Editorial: Three Cheers
Erica Manning scholarship
effort one worth supporting
Erica Manning was a devoted 4-H Club member. She spent much of her childhood attending meetings and participating in 4-H programs and contests. It is only fitting, then, that a 4-H scholarship to help pay the tuition for members to attend summer camp be named in her honor.
Erica was killed in an automobile accident on Dec. 30, 2005 at the age of 21. Each year, the Sevierville Sunrise Rotary Club, local businesses and several local individuals provide donations for scholarships for individual 4-H members to assist them in attending 4-H Camp. These scholarships are awarded based on need and member participation.
Last year 33 individual members received either partial or full scholarships for camp. Donations can be sent to Sevier County 4-H Erica Manning Camp Memorial Scholarship Fund, 752 Old Knoxville Highway, Sevierville, TN 37862. All contributions are tax-deductible. And appreciated. Call Glenn Turner at Extension for more information.
Project Ignition takes aim
at dangerous teen driving
Pigeon Forge High School has been selected as one of the top 26 high schools to receive a $2,000 grant by Project Ignition — a teen driver safety program sponsored by State Farm and coordinated by the National Youth Leadership Council. This is an important program designed to encourage young drivers to be safe and avoid practices that can distract them and lead to tragedy.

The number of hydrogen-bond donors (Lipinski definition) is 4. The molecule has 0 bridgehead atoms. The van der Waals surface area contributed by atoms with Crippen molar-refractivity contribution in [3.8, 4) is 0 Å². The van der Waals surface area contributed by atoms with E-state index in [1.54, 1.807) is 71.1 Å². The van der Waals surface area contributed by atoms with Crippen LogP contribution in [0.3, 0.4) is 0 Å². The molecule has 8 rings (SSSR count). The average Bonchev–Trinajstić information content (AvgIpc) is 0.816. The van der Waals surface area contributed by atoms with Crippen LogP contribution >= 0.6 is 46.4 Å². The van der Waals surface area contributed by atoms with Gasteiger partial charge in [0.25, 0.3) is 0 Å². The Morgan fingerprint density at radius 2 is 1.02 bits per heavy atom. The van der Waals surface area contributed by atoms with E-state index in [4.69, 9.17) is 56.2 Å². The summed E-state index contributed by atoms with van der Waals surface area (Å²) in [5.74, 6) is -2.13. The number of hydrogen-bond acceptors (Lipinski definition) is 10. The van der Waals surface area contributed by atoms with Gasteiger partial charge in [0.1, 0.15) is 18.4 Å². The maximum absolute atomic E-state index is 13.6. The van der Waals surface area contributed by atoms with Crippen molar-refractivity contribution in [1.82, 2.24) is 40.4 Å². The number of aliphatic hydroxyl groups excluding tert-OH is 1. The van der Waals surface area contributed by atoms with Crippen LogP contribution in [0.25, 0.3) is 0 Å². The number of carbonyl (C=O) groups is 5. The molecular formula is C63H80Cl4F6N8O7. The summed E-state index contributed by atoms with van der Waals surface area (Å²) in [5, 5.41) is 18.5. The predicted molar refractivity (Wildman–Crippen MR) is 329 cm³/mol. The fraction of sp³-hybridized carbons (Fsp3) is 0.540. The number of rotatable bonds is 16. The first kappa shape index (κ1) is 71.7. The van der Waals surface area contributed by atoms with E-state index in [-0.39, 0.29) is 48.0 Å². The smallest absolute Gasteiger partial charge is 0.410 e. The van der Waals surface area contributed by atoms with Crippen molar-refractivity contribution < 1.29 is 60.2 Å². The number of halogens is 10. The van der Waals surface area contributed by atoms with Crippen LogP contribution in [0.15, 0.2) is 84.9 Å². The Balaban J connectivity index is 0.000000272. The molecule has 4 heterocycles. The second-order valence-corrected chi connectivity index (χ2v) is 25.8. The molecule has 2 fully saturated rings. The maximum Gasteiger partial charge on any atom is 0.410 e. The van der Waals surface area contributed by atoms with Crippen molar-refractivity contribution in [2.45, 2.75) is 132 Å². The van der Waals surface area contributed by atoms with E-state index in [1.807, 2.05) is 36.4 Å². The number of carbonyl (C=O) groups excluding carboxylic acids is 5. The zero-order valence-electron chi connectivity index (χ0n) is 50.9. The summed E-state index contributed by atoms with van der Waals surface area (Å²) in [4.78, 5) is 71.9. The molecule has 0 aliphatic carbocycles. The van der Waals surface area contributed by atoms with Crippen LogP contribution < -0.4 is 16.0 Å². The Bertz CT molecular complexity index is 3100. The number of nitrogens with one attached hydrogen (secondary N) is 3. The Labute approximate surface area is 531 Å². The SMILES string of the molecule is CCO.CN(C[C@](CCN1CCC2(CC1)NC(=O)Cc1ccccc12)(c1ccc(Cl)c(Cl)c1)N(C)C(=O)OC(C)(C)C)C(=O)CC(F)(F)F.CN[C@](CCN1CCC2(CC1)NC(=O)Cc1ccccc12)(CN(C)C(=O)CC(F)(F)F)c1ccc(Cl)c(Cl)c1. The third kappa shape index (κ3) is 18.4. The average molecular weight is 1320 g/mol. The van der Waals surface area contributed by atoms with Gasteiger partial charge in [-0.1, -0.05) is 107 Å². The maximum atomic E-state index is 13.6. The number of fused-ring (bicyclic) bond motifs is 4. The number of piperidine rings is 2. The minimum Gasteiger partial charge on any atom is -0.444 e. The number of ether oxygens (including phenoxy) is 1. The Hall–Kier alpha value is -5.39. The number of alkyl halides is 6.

Federal stats show auto crashes are the No. 1 cause of death for teens in this country. Project Ignition connects academic goals to address the issue of teen driver safety through service-learning. This grant will support “I Got Caught” from Pigeon Forge High’s S.A.D.D. Chapter. Students will use the grant to support an effort to get their peers to avoid doing the kinds of things while behind the wheel that lead to crashes, injuries and worse. Congratulations to all responsible for this program, and thanks.
Students pass on beach
to work in the Smokies
Don’t give up on young people. You often don’t know about the good things they do. More than 200 college and university students will spend their spring breaks volunteering in national parks. Thirty will be in the Smokies, giving up traditional spring break activities.
Students will improve park habitats and prepare for careers by participating in programs provided by the Student Conservation Association, NPS Academy, in partnership with the National Park Service, provides youth with career paths. It introduces them to professional opportunities within the Park Service.
Thirty students will be in the Smokies March 11-17. After completing the course, participants will serve in SCA internships this summer at a variety of national parks. This is a terrific program that helps the park and may lead to dedicated students entering the work force one day to serve the Park Service. We need all the good government help we can get.